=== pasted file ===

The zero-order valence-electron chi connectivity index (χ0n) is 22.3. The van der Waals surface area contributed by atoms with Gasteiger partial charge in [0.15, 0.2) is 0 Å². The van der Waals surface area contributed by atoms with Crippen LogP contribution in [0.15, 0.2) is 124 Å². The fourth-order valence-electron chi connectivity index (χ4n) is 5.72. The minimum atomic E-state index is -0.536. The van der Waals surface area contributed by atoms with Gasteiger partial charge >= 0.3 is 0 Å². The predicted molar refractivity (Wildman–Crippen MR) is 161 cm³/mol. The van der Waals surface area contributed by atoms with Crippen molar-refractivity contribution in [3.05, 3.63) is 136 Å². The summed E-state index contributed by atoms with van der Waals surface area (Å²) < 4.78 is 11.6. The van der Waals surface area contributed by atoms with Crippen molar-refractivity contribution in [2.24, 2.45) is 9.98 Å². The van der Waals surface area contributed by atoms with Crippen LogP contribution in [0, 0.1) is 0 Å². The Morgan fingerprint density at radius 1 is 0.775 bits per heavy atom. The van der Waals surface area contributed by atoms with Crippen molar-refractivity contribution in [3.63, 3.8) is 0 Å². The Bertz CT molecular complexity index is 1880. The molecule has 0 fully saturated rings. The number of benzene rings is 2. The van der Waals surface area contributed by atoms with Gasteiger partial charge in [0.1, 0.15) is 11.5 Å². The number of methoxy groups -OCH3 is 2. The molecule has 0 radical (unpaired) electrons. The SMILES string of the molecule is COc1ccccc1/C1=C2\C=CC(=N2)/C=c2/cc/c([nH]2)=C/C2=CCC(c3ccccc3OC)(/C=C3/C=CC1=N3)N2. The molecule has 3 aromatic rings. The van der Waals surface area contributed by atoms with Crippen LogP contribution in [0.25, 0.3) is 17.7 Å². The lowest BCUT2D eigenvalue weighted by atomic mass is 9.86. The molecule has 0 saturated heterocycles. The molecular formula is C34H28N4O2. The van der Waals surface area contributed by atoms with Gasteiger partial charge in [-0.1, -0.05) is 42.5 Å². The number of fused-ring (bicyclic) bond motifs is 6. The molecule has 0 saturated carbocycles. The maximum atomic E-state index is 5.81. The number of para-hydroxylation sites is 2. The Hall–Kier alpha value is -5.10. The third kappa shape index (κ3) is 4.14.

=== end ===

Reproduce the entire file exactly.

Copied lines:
The zero-order valence-electron chi connectivity index (χ0n) is 22.3. The van der Waals surface area contributed by atoms with Gasteiger partial charge in [0.15, 0.2) is 0 Å². The van der Waals surface area contributed by atoms with Crippen LogP contribution in [0.15, 0.2) is 124 Å². The fourth-order valence-electron chi connectivity index (χ4n) is 5.72. The minimum atomic E-state index is -0.536. The van der Waals surface area contributed by atoms with Gasteiger partial charge >= 0.3 is 0 Å². The predicted molar refractivity (Wildman–Crippen MR) is 161 cm³/mol. The van der Waals surface area contributed by atoms with Crippen molar-refractivity contribution in [3.05, 3.63) is 136 Å². The summed E-state index contributed by atoms with van der Waals surface area (Å²) < 4.78 is 11.6. The van der Waals surface area contributed by atoms with Crippen molar-refractivity contribution in [2.24, 2.45) is 9.98 Å². The van der Waals surface area contributed by atoms with Crippen LogP contribution in [0, 0.1) is 0 Å². The Morgan fingerprint density at radius 1 is 0.775 bits per heavy atom. The van der Waals surface area contributed by atoms with Crippen molar-refractivity contribution in [3.63, 3.8) is 0 Å². The Bertz CT molecular complexity index is 1880. The molecule has 0 fully saturated rings. The number of benzene rings is 2. The van der Waals surface area contributed by atoms with Gasteiger partial charge in [0.1, 0.15) is 11.5 Å². The number of methoxy groups -OCH3 is 2. The molecule has 0 radical (unpaired) electrons. The SMILES string of the molecule is COc1ccccc1/C1=C2\C=CC(=N2)/C=c2/cc/c([nH]2)=C/C2=CCC(c3ccccc3OC)(/C=C3/C=CC1=N3)N2. The molecule has 3 aromatic rings. The van der Waals surface area contributed by atoms with Crippen LogP contribution in [0.25, 0.3) is 17.7 Å². The lowest BCUT2D eigenvalue weighted by atomic mass is 9.86. The molecule has 0 saturated heterocycles. The molecular formula is C34H28N4O2. The van der Waals surface area contributed by atoms with Gasteiger partial charge in [-0.1, -0.05) is 42.5 Å². The number of fused-ring (bicyclic) bond motifs is 6. The molecule has 0 saturated carbocycles. The maximum atomic E-state index is 5.81. The number of para-hydroxylation sites is 2. The Hall–Kier alpha value is -5.10. The third kappa shape index (κ3) is 4.14.